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The benefit of 'better than nothing'

When it comes to our health habits, sometimes we just need to lower our expectations.

‘Better than nothing’ was coined by the author of several time management and productivity books, American Laura Vanderkam.

She says, and I agree, that we waste too much time over goals that are counterproductive.

For example, at this time of year when the weather’s warming up and we’re unwrapping ourselves from sweaters and long pants, it’s not uncommon to peer down and decide: ‘I need to lose five kilos’. 

Whether that goes anywhere is another thing, but if you do decide to follow through, Laura argues that instead of fixating on how much you think you should lose, focus on the little things you can do that will take you in the right direction.

You might decide, say, to do something physically active for half an hour a day, drink a couple of glasses of water between meals, eat vegies at lunch and dinner, or not snack after 8.30pm.

Pick one to start with and make it as doable as possible — so small that you’re not going to resist it, and as she says, easy enough that you can exceed it with ego-boosting regularity.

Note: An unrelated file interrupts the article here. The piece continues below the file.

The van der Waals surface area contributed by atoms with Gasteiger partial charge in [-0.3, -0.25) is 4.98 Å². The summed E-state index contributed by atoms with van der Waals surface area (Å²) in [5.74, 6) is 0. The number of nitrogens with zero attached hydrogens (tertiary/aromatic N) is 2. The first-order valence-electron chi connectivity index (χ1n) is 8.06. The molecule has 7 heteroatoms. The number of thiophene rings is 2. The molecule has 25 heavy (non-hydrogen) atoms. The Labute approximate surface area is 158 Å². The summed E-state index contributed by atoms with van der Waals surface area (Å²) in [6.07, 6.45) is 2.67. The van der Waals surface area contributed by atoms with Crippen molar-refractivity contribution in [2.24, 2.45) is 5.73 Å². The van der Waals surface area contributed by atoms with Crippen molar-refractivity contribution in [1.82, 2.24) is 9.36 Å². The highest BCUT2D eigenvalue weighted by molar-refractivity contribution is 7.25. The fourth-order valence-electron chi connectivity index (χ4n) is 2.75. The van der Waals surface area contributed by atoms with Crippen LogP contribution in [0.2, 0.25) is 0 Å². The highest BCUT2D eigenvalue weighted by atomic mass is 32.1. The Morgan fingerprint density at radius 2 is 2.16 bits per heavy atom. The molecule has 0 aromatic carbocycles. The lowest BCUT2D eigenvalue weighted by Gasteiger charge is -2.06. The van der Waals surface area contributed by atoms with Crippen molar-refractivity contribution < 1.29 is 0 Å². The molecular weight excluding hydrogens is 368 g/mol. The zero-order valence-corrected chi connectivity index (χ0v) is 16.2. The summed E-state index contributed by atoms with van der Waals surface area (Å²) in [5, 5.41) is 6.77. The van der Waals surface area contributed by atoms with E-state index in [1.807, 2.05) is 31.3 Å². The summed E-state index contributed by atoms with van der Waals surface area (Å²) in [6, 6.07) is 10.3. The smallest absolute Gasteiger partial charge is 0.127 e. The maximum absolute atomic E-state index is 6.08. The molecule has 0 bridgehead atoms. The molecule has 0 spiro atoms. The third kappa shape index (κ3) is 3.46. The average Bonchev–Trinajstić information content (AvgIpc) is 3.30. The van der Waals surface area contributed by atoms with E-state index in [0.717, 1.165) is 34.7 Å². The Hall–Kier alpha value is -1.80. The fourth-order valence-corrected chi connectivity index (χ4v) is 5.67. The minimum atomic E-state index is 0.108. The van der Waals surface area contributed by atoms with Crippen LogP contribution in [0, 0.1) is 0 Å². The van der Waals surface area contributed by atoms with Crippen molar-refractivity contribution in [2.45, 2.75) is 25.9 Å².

When that’s embedded into your daily routine you can consider another one. 

Some days it might still take every scrap of discipline you can muster, but when the bar is low you’re more likely to find that. 

Typically though, we try to do wonders straight up and give up because it’s too hard. Yet we don’t need to do wonders to make a difference. 

Last month a study published in the British Medical Journal by an international consortium of researchers was a reminder that when it comes to physical activity, every bit counts. 

The researchers pooled activity tracking data from about 36,000 people from Europe and America. It showed that the more we move, the less likely we are to die prematurely, even if that movement consists largely of housework, gardening and generally moseying about the house. 

It’s easy to forget that when high intensity interval training is bandied about as the answer to everything. Yes it’s beneficial. But so is just getting off the couch. 

Lowering our expectations with these ‘better than nothing’ goals can help us to be consistent. And consistency is magic. 


Photo source: Bigstock


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Thursday, September 26, 2019 | Rhonda Anderson